These airborne acids are bad for the lungs and attack anything made of limestone, marble, or metal. In cities around the world, smog acids are eroding precious artifacts, including the Parthenon temple in Athens, Greece, and the Taj Mahal in Agra, India. Oxides of nitrogen and sulfur dioxide pollute places far from the points where they are released into the air. Carried by winds in the troposphere, they can reach distant regions where they descend in acid form, usually as rain or snow. Such acid precipitation can burn the leaves of plants and make lakes too acidic to support fish and other living things.
Because of acidification, sensitive species such as the popular brook trout can no longer survive in many lakes and streams in the eastern United States. Smog spoils views and makes outdoor activity unpleasant. For the very young, the very old, and people who suffer from asthma or heart disease, the effects of smog are even worse: It may cause headaches or dizziness and can cause breathing difficulties. In extreme cases, smog can lead to mass illness and death, mainly from carbon monoxide poisoning. In 1948 in the steel-mill town of Donora, Pennsylvania, intense local smog killed nineteen people.
In 1952 in London over 3000 people died in one of the notorious smog events known as London Fogs; in 1962 another 700 Londoners died. With stronger pollution controls and less reliance on coal for heat, today’s chronic smog is rarely so obviously deadly. However, under adverse weather conditions, accidental releases of toxic substances can be equally disastrous. The worst such accident occurred in 1984 in Bhopal, India, when methyl isocyanate released from an American-owned factory during a thermal inversion caused at least 3300 deaths. Air pollution can expand beyond a regional area to cause global effects. The stratosphere is the layer of the atmosphere between ten miles and thirty miles above sea level.
It is rich in ozone, the same molecule that acts as a pollutant when found at lower levels of the atmosphere in urban smog. Up at the stratospheric level, however, ozone forms a protective layer that serves a vital function: it absorbs the wavelength of solar radiation known as ultraviolet-B (UV-B). UV-B damages deoxyribonucleic acid (DNA), the genetic molecule found in every living cell, increasing the risk of such problems as cancer in humans. Because of its protective function, the ozone layer is essential to life on earth. Several pollutants attack the ozone layer. Chief among them is the class of chemicals known as chlorofluorocarbons (CFCs), used as refrigerants (notably in air conditioners), as agents in several manufacturing processes, and formerly as propellants in spray cans.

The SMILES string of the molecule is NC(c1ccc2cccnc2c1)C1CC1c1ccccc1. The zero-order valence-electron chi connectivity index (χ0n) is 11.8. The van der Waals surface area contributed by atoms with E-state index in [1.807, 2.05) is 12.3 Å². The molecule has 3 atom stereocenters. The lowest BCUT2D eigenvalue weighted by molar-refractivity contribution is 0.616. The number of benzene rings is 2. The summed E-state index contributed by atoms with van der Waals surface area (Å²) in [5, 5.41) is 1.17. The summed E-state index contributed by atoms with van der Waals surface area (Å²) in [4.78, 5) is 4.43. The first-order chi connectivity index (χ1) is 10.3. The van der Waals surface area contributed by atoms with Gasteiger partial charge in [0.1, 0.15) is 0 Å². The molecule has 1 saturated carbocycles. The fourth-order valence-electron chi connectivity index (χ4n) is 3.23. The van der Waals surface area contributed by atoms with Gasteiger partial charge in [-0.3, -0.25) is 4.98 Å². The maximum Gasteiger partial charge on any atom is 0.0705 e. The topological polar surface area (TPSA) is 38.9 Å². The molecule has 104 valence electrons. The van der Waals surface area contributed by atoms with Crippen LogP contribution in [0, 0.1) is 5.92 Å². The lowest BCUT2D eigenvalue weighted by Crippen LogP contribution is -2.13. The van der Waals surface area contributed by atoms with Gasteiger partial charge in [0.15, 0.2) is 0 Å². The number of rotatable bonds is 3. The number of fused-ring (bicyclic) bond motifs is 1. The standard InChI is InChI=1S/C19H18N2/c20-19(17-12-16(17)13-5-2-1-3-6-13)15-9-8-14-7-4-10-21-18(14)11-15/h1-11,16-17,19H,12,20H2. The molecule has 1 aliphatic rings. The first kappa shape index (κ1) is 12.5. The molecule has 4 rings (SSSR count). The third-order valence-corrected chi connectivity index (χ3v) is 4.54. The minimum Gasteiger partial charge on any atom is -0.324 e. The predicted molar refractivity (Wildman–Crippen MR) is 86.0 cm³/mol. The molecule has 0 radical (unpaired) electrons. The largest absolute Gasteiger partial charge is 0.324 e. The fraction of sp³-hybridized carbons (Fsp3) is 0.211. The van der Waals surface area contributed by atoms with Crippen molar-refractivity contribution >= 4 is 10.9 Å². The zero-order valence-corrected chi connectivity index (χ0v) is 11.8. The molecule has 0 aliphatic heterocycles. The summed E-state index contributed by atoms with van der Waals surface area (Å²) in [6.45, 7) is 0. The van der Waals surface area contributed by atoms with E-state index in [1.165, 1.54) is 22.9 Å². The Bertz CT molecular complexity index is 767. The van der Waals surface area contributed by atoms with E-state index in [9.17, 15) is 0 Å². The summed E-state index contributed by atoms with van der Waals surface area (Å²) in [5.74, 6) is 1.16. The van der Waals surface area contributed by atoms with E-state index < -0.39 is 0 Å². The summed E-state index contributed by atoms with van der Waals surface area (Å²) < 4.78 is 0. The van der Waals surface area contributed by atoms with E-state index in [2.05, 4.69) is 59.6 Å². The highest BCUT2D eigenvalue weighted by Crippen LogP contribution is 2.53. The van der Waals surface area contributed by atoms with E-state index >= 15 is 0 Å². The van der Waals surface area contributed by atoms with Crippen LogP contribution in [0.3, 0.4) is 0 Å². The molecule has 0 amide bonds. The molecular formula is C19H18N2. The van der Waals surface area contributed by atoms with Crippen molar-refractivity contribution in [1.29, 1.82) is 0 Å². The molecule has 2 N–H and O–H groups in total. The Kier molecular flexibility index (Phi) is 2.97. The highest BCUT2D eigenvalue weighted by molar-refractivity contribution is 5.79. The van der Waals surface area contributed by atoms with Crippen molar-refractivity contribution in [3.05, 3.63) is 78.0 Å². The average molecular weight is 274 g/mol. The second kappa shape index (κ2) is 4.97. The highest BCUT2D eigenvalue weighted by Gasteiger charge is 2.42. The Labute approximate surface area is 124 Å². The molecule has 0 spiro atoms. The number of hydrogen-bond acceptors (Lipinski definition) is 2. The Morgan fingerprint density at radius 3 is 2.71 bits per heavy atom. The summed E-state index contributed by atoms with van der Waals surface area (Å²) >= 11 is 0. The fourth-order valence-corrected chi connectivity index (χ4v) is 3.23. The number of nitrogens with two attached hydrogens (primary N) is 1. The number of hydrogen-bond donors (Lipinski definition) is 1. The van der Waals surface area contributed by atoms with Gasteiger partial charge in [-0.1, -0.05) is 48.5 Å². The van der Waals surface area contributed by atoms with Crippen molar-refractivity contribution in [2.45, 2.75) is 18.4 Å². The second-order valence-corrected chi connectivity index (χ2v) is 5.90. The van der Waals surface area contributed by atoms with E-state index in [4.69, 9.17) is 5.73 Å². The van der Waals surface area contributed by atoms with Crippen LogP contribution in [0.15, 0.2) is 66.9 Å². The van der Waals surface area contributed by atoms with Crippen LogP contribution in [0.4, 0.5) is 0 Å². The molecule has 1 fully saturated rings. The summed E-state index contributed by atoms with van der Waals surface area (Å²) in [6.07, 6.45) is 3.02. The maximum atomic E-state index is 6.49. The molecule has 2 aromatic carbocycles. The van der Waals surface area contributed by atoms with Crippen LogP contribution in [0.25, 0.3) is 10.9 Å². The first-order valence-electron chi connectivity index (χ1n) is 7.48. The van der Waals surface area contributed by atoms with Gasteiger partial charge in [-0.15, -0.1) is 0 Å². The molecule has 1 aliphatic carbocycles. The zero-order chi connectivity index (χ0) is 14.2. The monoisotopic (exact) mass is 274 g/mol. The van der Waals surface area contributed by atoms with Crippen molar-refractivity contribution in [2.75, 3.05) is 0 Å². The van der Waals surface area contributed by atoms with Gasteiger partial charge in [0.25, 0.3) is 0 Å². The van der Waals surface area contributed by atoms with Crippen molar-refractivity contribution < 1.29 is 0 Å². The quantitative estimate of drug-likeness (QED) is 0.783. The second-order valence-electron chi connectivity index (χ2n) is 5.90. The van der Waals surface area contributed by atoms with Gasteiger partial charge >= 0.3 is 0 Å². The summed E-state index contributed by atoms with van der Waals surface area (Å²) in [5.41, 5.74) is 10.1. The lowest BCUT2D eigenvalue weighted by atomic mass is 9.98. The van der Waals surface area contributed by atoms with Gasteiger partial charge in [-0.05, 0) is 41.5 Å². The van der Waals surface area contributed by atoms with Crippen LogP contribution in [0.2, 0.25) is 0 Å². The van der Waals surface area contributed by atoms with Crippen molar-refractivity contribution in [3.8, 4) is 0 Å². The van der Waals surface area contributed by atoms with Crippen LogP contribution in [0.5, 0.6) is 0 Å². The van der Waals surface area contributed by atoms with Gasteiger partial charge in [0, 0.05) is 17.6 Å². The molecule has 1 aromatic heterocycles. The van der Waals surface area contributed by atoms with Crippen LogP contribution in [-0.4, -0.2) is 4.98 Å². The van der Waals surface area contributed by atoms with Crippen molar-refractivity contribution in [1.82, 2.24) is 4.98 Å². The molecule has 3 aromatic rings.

CFC molecules are virtually indestructible until they reach the stratosphere. Here, intense ultraviolet radiation breaks the CFC molecules apart, releasing the chlorine atoms they contain. These chlorine atoms begin reacting with ozone, breaking it down into ordinary oxygen molecules that do not absorb UV-B. The chlorine acts as a catalyst that is, it takes part in several chemical reactions, yet at the end emerges unchanged and able to react again. A single chlorine atom can destroy up to 100,000 ozone molecules in the stratosphere. Other pollutants, including nitrous oxide from fertilizers and the pesticide methyl bromide, also attack atmospheric ozone.
Scientists are finding that under this assault the protective ozone layer in the stratosphere is thinning. In the Antarctic region, it vanishes almost entirely for a few weeks every year. Although CFC use has been greatly reduced in recent years, CFC molecules already released into the lower atmosphere will be making their way to the stratosphere for decades, and further ozone loss is expected. As a result, experts anticipate an increase in skin cancers, more cataracts (clouding of the lens of the eye), and reduced yields of some food crops. Humans are bringing about another global-scale change in the atmosphere: the increase in what are called greenhouse gases.
Like glass in a greenhouse, these gases admit the sun’s light but tend to reflect back downward the heat that is radiated from the ground below, trapping heat in the earth’s atmosphere. This process is known as the greenhouse effect. Carbon dioxide is the most significant of these gases; there is 25 percent more carbon dioxide in the atmosphere today than there was a century ago, the result of our burning coal and fuels derived from oil. Methane, nitrous oxide, and CFCs are greenhouse gases as well. Scientists predict that increases in these gases in the atmosphere will make the earth a warmer place. They expect a global rise in average temperature somewhere between 1.0 and 3.5 C (1.8 and 6.3 F) in the next century.